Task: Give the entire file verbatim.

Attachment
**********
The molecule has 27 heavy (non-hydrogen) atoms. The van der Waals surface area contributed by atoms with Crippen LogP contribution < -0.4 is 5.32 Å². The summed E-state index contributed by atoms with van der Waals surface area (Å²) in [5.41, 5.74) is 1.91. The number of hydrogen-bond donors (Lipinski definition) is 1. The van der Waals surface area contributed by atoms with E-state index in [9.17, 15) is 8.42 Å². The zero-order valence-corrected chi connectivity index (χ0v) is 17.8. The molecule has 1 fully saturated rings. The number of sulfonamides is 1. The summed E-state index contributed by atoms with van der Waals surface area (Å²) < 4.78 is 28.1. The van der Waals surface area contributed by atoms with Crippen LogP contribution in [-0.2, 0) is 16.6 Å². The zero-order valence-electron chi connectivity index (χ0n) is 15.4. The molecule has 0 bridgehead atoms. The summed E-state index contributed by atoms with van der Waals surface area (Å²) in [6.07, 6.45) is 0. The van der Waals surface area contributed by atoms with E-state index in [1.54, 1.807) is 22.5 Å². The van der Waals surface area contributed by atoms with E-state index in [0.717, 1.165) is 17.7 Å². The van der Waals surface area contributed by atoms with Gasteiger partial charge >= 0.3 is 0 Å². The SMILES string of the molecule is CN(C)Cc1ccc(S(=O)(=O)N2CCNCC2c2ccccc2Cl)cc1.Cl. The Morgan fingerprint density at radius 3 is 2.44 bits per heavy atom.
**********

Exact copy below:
The molecule has 27 heavy (non-hydrogen) atoms. The van der Waals surface area contributed by atoms with Crippen LogP contribution < -0.4 is 5.32 Å². The summed E-state index contributed by atoms with van der Waals surface area (Å²) in [5.41, 5.74) is 1.91. The number of hydrogen-bond donors (Lipinski definition) is 1. The van der Waals surface area contributed by atoms with E-state index in [9.17, 15) is 8.42 Å². The zero-order valence-corrected chi connectivity index (χ0v) is 17.8. The molecule has 1 fully saturated rings. The number of sulfonamides is 1. The summed E-state index contributed by atoms with van der Waals surface area (Å²) < 4.78 is 28.1. The van der Waals surface area contributed by atoms with Crippen LogP contribution in [-0.2, 0) is 16.6 Å². The zero-order valence-electron chi connectivity index (χ0n) is 15.4. The molecule has 0 bridgehead atoms. The summed E-state index contributed by atoms with van der Waals surface area (Å²) in [6.07, 6.45) is 0. The van der Waals surface area contributed by atoms with E-state index in [1.54, 1.807) is 22.5 Å². The van der Waals surface area contributed by atoms with E-state index in [0.717, 1.165) is 17.7 Å². The van der Waals surface area contributed by atoms with Gasteiger partial charge >= 0.3 is 0 Å². The SMILES string of the molecule is CN(C)Cc1ccc(S(=O)(=O)N2CCNCC2c2ccccc2Cl)cc1.Cl. The Morgan fingerprint density at radius 3 is 2.44 bits per heavy atom.